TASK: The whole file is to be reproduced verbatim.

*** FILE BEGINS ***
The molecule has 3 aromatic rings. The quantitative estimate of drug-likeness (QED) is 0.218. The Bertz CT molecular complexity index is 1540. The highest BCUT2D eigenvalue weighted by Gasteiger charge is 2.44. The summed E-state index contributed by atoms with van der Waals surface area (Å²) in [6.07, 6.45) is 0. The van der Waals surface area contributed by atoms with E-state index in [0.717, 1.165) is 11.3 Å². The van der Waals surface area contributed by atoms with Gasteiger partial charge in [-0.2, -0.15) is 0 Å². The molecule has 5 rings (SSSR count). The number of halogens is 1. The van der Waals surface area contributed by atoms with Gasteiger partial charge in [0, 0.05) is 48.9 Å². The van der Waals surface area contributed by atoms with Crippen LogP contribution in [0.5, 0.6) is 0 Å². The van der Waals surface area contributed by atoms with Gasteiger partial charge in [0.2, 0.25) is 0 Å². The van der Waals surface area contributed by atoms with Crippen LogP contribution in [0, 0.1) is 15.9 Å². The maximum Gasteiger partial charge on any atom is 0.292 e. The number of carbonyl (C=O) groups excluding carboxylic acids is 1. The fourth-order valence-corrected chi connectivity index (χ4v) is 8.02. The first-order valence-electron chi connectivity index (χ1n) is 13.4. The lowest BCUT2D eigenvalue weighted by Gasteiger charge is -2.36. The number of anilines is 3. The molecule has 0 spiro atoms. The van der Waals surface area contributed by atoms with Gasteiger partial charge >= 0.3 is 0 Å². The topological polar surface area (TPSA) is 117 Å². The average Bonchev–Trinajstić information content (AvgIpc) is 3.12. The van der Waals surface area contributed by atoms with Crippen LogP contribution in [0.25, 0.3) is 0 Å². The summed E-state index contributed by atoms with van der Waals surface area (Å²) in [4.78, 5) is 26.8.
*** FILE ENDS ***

The molecule has 3 aromatic rings. The quantitative estimate of drug-likeness (QED) is 0.218. The Bertz CT molecular complexity index is 1540. The highest BCUT2D eigenvalue weighted by Gasteiger charge is 2.44. The summed E-state index contributed by atoms with van der Waals surface area (Å²) in [6.07, 6.45) is 0. The van der Waals surface area contributed by atoms with E-state index in [0.717, 1.165) is 11.3 Å². The van der Waals surface area contributed by atoms with Gasteiger partial charge in [-0.2, -0.15) is 0 Å². The molecule has 5 rings (SSSR count). The number of halogens is 1. The van der Waals surface area contributed by atoms with Gasteiger partial charge in [0, 0.05) is 48.9 Å². The van der Waals surface area contributed by atoms with Crippen LogP contribution in [0.5, 0.6) is 0 Å². The van der Waals surface area contributed by atoms with Gasteiger partial charge in [0.2, 0.25) is 0 Å². The van der Waals surface area contributed by atoms with Crippen LogP contribution in [0, 0.1) is 15.9 Å². The maximum Gasteiger partial charge on any atom is 0.292 e. The number of carbonyl (C=O) groups excluding carboxylic acids is 1. The fourth-order valence-corrected chi connectivity index (χ4v) is 8.02. The first-order valence-electron chi connectivity index (χ1n) is 13.4. The lowest BCUT2D eigenvalue weighted by Gasteiger charge is -2.36. The number of anilines is 3. The molecule has 0 spiro atoms. The van der Waals surface area contributed by atoms with Gasteiger partial charge >= 0.3 is 0 Å². The topological polar surface area (TPSA) is 117 Å². The average Bonchev–Trinajstić information content (AvgIpc) is 3.12. The van der Waals surface area contributed by atoms with Crippen LogP contribution in [0.25, 0.3) is 0 Å². The summed E-state index contributed by atoms with van der Waals surface area (Å²) in [4.78, 5) is 26.8.